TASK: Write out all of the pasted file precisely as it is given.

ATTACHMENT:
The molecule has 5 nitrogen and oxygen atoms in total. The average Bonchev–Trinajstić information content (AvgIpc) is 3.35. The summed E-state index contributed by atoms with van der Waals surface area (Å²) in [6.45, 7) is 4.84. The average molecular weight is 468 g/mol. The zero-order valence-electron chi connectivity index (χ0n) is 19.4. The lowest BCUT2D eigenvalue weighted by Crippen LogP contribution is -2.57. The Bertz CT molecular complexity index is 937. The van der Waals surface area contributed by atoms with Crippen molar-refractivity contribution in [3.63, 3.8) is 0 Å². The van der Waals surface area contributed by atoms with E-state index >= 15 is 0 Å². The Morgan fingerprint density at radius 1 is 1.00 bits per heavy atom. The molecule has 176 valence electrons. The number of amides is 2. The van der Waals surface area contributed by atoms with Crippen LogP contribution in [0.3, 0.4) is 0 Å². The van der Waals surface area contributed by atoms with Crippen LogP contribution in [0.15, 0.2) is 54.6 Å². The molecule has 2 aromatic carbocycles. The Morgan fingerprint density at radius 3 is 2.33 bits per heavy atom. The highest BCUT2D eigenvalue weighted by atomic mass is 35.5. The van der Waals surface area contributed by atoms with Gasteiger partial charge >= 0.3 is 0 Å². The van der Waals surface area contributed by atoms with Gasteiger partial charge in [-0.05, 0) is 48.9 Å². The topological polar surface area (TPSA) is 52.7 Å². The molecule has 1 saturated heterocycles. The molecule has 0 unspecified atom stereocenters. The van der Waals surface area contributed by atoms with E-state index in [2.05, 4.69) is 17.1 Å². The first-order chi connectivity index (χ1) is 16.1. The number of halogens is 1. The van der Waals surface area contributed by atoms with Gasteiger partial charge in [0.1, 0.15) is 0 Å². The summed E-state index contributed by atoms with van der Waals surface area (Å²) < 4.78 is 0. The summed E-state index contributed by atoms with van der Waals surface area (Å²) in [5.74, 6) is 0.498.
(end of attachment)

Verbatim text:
The molecule has 5 nitrogen and oxygen atoms in total. The average Bonchev–Trinajstić information content (AvgIpc) is 3.35. The summed E-state index contributed by atoms with van der Waals surface area (Å²) in [6.45, 7) is 4.84. The average molecular weight is 468 g/mol. The zero-order valence-electron chi connectivity index (χ0n) is 19.4. The lowest BCUT2D eigenvalue weighted by Crippen LogP contribution is -2.57. The Bertz CT molecular complexity index is 937. The van der Waals surface area contributed by atoms with Crippen molar-refractivity contribution in [3.63, 3.8) is 0 Å². The van der Waals surface area contributed by atoms with E-state index >= 15 is 0 Å². The Morgan fingerprint density at radius 1 is 1.00 bits per heavy atom. The molecule has 176 valence electrons. The number of amides is 2. The van der Waals surface area contributed by atoms with Crippen LogP contribution in [0.3, 0.4) is 0 Å². The van der Waals surface area contributed by atoms with Crippen LogP contribution in [0.15, 0.2) is 54.6 Å². The molecule has 2 aromatic carbocycles. The Morgan fingerprint density at radius 3 is 2.33 bits per heavy atom. The highest BCUT2D eigenvalue weighted by atomic mass is 35.5. The van der Waals surface area contributed by atoms with Gasteiger partial charge >= 0.3 is 0 Å². The van der Waals surface area contributed by atoms with Gasteiger partial charge in [-0.05, 0) is 48.9 Å². The topological polar surface area (TPSA) is 52.7 Å². The molecule has 1 saturated heterocycles. The molecule has 0 unspecified atom stereocenters. The van der Waals surface area contributed by atoms with E-state index in [2.05, 4.69) is 17.1 Å². The first-order chi connectivity index (χ1) is 16.1. The number of halogens is 1. The van der Waals surface area contributed by atoms with Gasteiger partial charge in [0.1, 0.15) is 0 Å². The summed E-state index contributed by atoms with van der Waals surface area (Å²) < 4.78 is 0. The summed E-state index contributed by atoms with van der Waals surface area (Å²) in [5.74, 6) is 0.498.